The conference on “Immoral Money and War Profiteurs (1860-1945)” is part of a series of scientific events focusing on the topic of political corruption, organised by a Franco-German research partnership (project POCK2, ANR-DFG) between Paris-Sorbonne University, the University of Avignon, Darmstadt University of Technology and Goethe University Frankfurt. The collaborative project is also supported by research groups from the Autonomous University of Barcelona, the New Europe College of Bucharest, the Free University of Amsterdam, and is part of the International Scientific Coordination Network « Politics and Corruption » (GDRI 842 CNRS).
The conference will explore the emergence of immoral money and war profiteurs in times of war or in the post-war period in Europe (1870-1945). The “economic cleansing” that occurred in France after the Second World War is an example of war profiteering that has been studied by the CNRS research team (GDR) 2539 “Companies under the Occupation”. By contrast, the Franco-Prussian War in 1870 and the Great War have not been given much attention. This conference aims to analyse the allegations of corruption levelled against companies that were thought to have turned high profits in wartime or immediately thereafter. A special but nonexclusive focus should be given to French and German cases. Examples found in other European countries, from the last third of the XIXth century to the first half of the XXth century, may also be addressed.
While it is superfluous to stress the importance of wars as historical highlights, we shall emphasize how decisive wars are in defining public norms systems. Indeed, the potential contradiction between individual benefits and collective interest is increased during such conflicts. In this context, great sacrifices are made on behalf of community and national safety as patriotism is required from all, while unique economic dynamics emerge: hasty decisions are made in times of great uncertainty; public spending increases substantially and huge funds are injected in the war system. High profits may thus be made at a low cost by individual stakeholders, particularly in such sectors as military supply and army logistics. Influence networks prove to play a crucial role in such circumstances. It is mainly when wars have been lost that the gains achieved by war profiteurs are seen as unacceptable. Profit margins considered as unreasonably high, as well as speculative profits, are on the radar and deemed all the more scandalous since they have been made against a backdrop of general shortage. The topic of “immoral money” invites us to assess the importance of post-war periods rather than just focus on the conflicts themselves.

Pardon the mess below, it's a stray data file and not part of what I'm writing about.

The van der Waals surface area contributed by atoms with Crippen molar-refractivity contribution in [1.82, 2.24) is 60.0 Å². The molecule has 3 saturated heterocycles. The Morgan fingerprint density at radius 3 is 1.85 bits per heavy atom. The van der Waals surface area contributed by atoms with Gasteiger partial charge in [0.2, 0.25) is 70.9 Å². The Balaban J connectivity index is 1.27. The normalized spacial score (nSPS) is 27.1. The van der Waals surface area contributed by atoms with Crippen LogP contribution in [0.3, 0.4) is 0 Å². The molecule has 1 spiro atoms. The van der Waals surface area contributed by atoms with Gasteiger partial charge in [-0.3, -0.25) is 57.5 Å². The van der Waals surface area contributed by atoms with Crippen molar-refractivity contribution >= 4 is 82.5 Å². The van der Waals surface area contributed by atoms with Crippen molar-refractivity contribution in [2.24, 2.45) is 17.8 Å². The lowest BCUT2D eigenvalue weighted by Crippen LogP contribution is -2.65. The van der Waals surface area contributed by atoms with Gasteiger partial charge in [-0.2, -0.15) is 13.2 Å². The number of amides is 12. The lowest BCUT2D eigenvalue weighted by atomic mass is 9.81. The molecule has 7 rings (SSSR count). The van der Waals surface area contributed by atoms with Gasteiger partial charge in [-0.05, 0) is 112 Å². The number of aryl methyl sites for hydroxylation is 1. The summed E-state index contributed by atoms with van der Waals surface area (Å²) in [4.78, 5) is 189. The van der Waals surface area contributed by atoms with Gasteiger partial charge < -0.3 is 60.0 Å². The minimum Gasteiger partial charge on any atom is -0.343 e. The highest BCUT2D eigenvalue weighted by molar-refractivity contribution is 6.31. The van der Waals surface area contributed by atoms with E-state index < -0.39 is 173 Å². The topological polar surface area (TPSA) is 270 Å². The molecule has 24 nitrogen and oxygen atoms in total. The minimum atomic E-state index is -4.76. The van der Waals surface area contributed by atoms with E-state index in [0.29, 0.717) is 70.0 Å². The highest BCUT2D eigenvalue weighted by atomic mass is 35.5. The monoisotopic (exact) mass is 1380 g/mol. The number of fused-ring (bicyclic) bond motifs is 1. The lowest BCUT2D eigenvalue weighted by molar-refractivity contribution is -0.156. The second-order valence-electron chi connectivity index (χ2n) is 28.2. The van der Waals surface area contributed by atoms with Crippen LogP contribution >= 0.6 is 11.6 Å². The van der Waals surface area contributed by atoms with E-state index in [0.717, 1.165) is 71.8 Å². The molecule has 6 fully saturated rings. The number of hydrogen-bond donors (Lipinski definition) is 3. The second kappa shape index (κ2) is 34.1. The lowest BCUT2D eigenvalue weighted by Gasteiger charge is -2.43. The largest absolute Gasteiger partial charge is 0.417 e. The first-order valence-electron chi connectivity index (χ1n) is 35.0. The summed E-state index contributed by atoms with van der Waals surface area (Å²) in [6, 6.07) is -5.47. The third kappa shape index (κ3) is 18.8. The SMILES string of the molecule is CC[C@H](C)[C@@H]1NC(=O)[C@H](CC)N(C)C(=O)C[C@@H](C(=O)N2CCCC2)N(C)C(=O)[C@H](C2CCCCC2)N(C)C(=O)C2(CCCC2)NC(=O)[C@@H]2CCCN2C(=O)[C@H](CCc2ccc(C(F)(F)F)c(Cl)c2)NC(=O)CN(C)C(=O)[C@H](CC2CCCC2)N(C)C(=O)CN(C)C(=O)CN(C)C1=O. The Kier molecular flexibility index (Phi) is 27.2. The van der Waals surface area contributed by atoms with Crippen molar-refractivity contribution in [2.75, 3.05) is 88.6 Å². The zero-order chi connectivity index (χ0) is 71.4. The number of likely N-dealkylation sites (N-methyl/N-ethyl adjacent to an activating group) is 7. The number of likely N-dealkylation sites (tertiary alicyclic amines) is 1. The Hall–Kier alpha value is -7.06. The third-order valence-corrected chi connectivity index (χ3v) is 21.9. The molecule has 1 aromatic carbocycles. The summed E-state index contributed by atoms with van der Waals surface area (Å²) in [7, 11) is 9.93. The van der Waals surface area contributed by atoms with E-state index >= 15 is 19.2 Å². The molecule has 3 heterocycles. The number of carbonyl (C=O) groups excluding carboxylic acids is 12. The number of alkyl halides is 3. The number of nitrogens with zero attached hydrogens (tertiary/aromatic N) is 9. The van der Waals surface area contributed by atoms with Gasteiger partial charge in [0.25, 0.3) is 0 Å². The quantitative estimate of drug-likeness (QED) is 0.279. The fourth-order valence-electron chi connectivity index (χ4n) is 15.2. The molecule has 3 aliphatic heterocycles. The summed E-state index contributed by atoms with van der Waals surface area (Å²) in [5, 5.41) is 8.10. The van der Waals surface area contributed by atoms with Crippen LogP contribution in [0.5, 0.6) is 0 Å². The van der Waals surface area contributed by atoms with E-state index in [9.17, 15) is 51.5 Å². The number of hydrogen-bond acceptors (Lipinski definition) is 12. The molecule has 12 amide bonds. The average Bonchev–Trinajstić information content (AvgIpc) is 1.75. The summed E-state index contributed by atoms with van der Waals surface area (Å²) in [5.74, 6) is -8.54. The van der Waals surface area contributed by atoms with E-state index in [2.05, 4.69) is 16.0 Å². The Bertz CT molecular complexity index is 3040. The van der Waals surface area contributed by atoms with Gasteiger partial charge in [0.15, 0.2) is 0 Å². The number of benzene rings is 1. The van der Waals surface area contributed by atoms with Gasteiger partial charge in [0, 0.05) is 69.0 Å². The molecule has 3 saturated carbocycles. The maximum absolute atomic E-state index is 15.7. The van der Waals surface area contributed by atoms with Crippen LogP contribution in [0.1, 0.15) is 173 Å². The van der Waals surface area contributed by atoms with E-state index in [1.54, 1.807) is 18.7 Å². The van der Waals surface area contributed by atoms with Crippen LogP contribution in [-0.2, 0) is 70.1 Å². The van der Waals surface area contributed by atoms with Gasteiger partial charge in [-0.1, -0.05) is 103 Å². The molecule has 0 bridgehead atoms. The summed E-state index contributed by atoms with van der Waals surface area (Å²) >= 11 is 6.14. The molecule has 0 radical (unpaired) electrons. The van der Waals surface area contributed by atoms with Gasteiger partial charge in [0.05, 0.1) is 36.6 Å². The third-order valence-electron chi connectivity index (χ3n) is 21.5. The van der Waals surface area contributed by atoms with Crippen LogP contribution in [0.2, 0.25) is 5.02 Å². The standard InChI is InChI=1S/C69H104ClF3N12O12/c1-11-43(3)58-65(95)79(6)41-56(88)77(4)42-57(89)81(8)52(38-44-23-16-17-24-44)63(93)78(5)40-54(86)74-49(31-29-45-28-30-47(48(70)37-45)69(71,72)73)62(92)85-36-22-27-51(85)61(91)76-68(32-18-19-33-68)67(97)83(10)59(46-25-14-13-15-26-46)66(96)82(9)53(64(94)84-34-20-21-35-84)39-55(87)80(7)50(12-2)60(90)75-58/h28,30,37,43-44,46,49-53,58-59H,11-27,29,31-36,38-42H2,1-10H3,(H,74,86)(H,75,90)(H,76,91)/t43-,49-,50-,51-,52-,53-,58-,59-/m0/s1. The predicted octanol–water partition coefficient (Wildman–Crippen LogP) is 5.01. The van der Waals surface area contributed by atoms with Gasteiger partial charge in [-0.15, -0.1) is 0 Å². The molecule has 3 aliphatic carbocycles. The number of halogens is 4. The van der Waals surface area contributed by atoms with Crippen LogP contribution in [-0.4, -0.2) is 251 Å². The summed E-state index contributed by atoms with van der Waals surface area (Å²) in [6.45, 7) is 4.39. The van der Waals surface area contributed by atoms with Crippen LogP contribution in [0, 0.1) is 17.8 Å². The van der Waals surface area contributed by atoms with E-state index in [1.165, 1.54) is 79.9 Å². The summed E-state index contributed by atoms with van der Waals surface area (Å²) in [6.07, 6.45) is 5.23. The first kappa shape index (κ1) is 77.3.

Topics could include but are not limited to:
– public debates on immoral money and hidden practices/malpractices during the 1870-1871 War, the Great War or World War II and their aftermaths – not only in France. Other conflicts may also be examined. Proposals that deal with the issues of war debts and reparations, especially in terms of the polemics they led to, will be welcome.
– the institutions that have dealt with this question in judiciary, political and parliamentary terms: focus may be placed on the parliamentary inquiry committees that have been established at the time.
– efforts should be made to put a figure on the profits made by specific firms as well as by entire industry sectors, however delicate the task may be – especially in the case of France, given the lack of a standardized business accounting programme until 1941, which is when the national chart of accounts was created.
The scientific board (composed of Olivier Dard, Jens Ivo Engels, Silvia Marton, Cesare Mattina, Frédéric Monier and Gemma Rubi) will examine and select the proposals.
Transport and accommodation will be provided to participants.